A recent federal court order highlights the scope, and the limitations, of a U.S. court’s authority to order domestic discovery for use in a foreign proceeding under 28 U.S.C. § 1782. The court in  In re Ex Parte Application of Qualcomm Incorporated rejected Qualcomm’s Section 1782 applications to subpoena a host of U.S. technology giants for information to use in Qualcomm’s defense of a Korea Fair Trade Commission (“KFTC”) proceeding. 

In the fall of 2015, Qualcomm received an Examiner’s Report from the KFTC charging it with violations of South Korean antitrust law. The Report referenced information received from at least seven U.S. technology companies.

Qualcomm filed ex parte applications under 28 U.S.C. § 1782 to serve document and deposition subpoenas on the U.S. companies. Qualcomm argued that the Examiner’s Report cited information provided by each of the companies and discovery from them was needed for Qualcomm’s defense in the KFTC. Qualcomm sought all the information the companies provided to the KFTC, as well as several additional categories of documents and Rule 30(b)(6) depositions.

As the magistrate judge noted, Section 1782 is a “curious quirk of our law” that allows a federal court to authorize discovery in the U.S. – documents, information, and testimony – for use in a foreign “tribunal,” including administrative and “quasi-judicial” proceedings. In considering such a request, a court must determine (i) whether it is statutorily authorized to grant the request, and (ii) whether it should exercise its discretion to do so.

Section 1782’s statutory requirements are straightforward: (i) is the target of the discovery in the district?; (ii) is the discovery for use in a foreign tribunal?; and (iii) is the request made by a tribunal or interested person? The court held that Qualcomm’s requests satisfied these requirements.

However, even if Section 1782’s statutory requirements are satisfied, a court still must consider so-called “Intel factors” (Intel Corp v Advanced Micro Devices Inc) to decide whether to exercise its discretion to authorize discovery. The Intel factors are: (1) whether the material sought could be accessed through the foreign tribunal’s jurisdiction absent Section 1782; (2) the nature of the foreign tribunal, the character of the proceedings, and the receptivity of the tribunal to U.S. assistance; (3) whether Section 1782 is being used to circumvent restrictions or policies of the foreign tribunal or of the United States; and (4) whether the subpoena contains unduly intrusive or burdensome requests.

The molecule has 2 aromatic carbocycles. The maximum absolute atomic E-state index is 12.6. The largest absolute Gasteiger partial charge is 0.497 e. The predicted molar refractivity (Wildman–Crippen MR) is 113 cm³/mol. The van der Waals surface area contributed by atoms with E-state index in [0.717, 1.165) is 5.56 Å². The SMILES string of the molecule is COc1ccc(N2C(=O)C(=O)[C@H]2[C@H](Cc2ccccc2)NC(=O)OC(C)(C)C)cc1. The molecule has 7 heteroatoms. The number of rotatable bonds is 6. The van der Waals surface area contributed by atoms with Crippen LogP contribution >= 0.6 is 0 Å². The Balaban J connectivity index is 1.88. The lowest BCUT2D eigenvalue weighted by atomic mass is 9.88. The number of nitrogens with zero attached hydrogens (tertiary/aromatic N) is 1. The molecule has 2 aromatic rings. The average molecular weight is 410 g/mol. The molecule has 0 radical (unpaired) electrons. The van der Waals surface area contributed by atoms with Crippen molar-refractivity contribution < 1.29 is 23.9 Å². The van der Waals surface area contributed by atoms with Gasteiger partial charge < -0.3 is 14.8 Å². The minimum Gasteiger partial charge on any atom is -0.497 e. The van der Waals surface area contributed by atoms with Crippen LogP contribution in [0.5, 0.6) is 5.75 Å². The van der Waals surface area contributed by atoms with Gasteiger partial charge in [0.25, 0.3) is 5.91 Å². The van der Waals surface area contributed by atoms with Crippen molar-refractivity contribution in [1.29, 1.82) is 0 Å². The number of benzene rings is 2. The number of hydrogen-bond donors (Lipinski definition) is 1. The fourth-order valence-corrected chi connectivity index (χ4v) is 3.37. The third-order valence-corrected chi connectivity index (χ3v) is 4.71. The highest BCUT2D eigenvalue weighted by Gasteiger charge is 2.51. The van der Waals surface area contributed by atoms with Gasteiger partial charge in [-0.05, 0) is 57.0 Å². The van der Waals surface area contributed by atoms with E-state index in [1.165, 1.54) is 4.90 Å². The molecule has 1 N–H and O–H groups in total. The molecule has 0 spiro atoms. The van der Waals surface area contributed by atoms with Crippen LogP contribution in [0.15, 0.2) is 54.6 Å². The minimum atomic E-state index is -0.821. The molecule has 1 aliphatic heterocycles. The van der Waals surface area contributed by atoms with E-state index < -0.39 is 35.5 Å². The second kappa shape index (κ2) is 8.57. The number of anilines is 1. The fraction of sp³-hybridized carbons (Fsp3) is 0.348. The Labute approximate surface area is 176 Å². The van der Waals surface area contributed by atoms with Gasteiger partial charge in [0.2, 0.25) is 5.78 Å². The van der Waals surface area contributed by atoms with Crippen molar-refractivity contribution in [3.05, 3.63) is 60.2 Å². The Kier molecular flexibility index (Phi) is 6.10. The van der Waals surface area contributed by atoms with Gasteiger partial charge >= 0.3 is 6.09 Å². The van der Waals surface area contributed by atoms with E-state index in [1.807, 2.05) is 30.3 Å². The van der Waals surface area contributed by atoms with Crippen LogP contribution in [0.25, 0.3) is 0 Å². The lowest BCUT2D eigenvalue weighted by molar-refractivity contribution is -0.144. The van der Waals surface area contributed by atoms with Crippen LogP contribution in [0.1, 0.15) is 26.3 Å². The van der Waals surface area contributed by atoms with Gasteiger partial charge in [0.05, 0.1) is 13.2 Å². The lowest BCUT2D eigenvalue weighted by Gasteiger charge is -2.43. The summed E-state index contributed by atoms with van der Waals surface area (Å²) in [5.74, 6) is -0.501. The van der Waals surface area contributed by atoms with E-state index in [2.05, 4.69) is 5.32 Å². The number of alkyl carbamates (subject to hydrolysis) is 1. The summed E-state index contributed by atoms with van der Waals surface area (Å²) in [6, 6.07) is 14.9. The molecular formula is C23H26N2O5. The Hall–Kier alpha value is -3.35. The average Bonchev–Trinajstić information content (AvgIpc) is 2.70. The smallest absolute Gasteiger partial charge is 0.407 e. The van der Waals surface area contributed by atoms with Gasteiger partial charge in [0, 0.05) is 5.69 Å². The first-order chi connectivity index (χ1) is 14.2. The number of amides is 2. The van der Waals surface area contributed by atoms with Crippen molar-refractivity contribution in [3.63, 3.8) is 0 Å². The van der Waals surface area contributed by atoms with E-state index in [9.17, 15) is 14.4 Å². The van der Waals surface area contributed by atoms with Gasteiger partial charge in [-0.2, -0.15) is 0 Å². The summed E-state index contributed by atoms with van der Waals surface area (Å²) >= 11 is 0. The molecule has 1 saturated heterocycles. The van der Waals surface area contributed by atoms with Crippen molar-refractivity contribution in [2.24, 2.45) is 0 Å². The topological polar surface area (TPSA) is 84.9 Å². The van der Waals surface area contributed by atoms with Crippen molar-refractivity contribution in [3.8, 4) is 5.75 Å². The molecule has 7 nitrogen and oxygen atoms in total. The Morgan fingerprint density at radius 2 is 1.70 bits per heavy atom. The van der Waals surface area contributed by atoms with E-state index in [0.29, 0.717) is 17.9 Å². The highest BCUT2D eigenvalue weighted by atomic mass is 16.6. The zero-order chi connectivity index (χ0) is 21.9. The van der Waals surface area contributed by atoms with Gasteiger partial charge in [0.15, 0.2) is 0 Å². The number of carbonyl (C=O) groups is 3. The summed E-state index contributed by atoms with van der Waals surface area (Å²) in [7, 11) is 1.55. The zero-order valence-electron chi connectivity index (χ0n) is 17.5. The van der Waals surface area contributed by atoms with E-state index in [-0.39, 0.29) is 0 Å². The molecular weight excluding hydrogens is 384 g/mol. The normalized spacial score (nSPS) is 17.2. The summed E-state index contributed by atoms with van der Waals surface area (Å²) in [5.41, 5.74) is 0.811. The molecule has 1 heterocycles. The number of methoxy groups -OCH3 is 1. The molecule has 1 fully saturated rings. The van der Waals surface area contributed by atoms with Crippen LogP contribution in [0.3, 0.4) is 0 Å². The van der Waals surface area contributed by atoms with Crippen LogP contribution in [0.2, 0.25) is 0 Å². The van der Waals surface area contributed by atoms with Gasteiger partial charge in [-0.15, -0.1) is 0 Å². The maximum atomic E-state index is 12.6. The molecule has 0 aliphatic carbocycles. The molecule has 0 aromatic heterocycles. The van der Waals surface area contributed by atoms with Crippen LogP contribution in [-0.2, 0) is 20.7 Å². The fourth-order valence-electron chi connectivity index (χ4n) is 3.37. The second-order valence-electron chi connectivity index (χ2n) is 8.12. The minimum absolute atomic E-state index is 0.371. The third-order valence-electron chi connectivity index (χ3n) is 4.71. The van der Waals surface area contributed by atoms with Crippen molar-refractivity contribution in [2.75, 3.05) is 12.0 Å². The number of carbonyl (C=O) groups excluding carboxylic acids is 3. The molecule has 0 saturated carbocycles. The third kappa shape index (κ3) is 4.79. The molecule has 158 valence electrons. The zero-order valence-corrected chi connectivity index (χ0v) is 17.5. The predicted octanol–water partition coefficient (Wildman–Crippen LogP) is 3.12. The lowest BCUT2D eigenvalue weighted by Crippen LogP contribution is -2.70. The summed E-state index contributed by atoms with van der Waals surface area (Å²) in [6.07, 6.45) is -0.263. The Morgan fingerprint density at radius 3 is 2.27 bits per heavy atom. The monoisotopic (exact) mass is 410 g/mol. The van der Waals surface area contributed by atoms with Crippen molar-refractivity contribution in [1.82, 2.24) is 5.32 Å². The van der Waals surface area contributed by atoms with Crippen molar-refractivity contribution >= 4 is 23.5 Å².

In Qualcomm’s case, the court held that each of the Intel factors was either neutral or weighed against Qualcomm’s request. Critical to that determination was an amicus curiae letter submitted by the KFTC and the court’s view that Section 1782 must be tempered by principles of international “comity” – i.e., due respect for the judgment and operation of a foreign legal system. The KFTC stated that (i) the requests would subvert the KFTC’s power to control disclosure of confidential investigatory materials, discouraging third-party cooperation, and (ii) the documents Qualcomm sought were not necessary to the KFTC proceeding or its determination.

The court also held that, on their face, Qualcomm’s requests were “unduly intrusive and burdensome,” especially in light of the recent “proportionality” amendments to the Federal Rules of Civil Procedure. In this regard, the court seemed particularly concerned about Qualcomm’s requests for documents that did not concern Korea, were duplicative of documents Qualcomm should have, or were confidential documents filed in a series of U.S. lawsuits.

The court did acknowledge that, without the U.S. discovery, Qualcomm would be able to obtain copies only of the selected third-party materials that supported the Examiner’s Report – and not those that the Examiner deemed unhelpful or did not even request. And, in an antitrust case, evidence concerning how the market actually operates often is critical (and competitors may even benefit from a foreign investigation of their rival). Nonetheless, the court determined that it should defer to the KFTC’s judgment that allowing U.S.-style discovery would do serious damage to the KFTC’s ability to work with third parties in future investigations.

The court ultimately denied each of Qualcomm’s seven applications. The court’s denial underscores both a U.S. court’s discretionary power to grant Section 1782 applications, and perhaps also the reluctance of a U.S. court to disregard “principles of comity [by] substitut[ing] its own judgment for the [foreign authority’s] on how best to manage its affairs.”